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The derivation of the high-sparked Republicanism debate stems from the opportunistic ideology concerning the ‘radical’ transformation of the Australian Constitution central to the failure of the first attempt at changing to a republican system in the referendum of 1999. Subsequently, the mood for change advocated occupancy of a central positioning among political representatives, symptomatic of the enduring and stable nature of the Australian parliamentary democracy based upon the confounded notion of the hereditary monarchy – receptive of the English Common Law. This paper will focus on inferences, such as the substitution of the entrenched sovereignty of parliaments with a presidential figure who may wager a personal claim to dominion. Such as the process of presidential selection, the proposed restrictions on presidential power, the assessment of popularly as opposed to a parliamentary-elected Presidential figure and the most appropriate model for a republican system of government (McConvill 2006, p. 4). Arguably, the diminutive focus on intrinsic proponents of the proposed constitutional modification and the intricate process involved in changing the existing legal system to a republic continues to reflect the tentative conjecture and political stance of the liberal government – and in particular the Prime Minister [and loyal monarchist] John Howard. This supposition was substantiated by Australian Prime Minister John Howard in answer to questioning by a British Journalist in 2006 stating “I don't believe Australia will become a republic while the Queen is on the throne. Beyond that, I don't know” (PM’s Comments Fuel Republic Debate, 2006).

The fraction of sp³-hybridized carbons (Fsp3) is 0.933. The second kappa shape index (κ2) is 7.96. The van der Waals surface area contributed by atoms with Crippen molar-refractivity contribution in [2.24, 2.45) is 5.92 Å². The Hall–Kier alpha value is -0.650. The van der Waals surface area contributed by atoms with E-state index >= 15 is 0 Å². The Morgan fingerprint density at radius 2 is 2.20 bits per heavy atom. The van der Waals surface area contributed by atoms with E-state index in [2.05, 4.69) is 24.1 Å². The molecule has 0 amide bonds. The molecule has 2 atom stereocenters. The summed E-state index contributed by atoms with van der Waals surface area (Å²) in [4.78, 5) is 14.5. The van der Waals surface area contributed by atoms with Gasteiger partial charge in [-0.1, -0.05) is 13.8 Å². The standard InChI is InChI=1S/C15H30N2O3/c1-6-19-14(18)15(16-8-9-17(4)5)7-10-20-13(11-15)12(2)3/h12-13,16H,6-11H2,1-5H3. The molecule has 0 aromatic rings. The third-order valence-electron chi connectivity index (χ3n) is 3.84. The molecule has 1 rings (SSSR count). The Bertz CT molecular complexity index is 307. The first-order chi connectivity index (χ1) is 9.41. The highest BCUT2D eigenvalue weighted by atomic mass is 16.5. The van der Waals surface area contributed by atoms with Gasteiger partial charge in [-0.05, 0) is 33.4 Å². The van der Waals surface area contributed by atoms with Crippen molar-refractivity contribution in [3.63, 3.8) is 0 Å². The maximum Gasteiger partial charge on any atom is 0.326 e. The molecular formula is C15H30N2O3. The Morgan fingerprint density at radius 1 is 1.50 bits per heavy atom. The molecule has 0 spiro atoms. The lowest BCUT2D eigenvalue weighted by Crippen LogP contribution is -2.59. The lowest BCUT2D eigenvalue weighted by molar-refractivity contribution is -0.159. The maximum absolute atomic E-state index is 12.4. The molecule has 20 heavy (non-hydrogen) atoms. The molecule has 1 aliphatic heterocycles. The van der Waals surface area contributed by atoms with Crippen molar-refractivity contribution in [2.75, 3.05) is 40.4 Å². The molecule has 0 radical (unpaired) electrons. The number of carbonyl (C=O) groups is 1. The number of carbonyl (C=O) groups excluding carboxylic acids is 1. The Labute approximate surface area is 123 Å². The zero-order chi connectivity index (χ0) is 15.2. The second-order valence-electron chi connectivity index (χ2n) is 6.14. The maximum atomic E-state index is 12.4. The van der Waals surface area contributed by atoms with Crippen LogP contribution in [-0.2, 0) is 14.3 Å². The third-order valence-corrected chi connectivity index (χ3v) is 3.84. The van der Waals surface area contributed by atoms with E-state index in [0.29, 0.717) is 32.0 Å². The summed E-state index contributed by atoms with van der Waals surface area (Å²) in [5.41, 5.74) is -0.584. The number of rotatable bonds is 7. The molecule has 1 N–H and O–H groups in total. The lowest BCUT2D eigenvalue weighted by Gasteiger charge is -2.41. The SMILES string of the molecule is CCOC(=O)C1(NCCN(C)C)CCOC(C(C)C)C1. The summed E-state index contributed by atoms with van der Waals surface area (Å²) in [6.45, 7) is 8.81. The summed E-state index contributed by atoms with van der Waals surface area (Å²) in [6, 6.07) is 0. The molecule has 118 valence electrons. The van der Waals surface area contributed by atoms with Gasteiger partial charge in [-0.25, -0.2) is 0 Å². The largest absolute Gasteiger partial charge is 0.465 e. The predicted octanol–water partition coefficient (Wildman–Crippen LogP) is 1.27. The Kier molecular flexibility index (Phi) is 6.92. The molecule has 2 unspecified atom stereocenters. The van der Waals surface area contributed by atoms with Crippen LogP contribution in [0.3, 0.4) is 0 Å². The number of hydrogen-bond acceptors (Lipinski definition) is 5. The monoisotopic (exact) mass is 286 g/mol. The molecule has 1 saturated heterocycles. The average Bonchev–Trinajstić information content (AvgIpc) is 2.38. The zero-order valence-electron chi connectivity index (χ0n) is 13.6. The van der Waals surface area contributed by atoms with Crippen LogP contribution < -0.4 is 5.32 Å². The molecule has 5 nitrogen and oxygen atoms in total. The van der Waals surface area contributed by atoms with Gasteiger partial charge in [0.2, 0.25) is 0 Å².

The political system in Australia is that of a constitutional monarchy, based on the Westminster model. The Governor-General, who is appointed by the Queen and is the notional head of state, has various powers ranging from the reserve powers which can be used to dismiss a Prime Minister, extending to the mundane...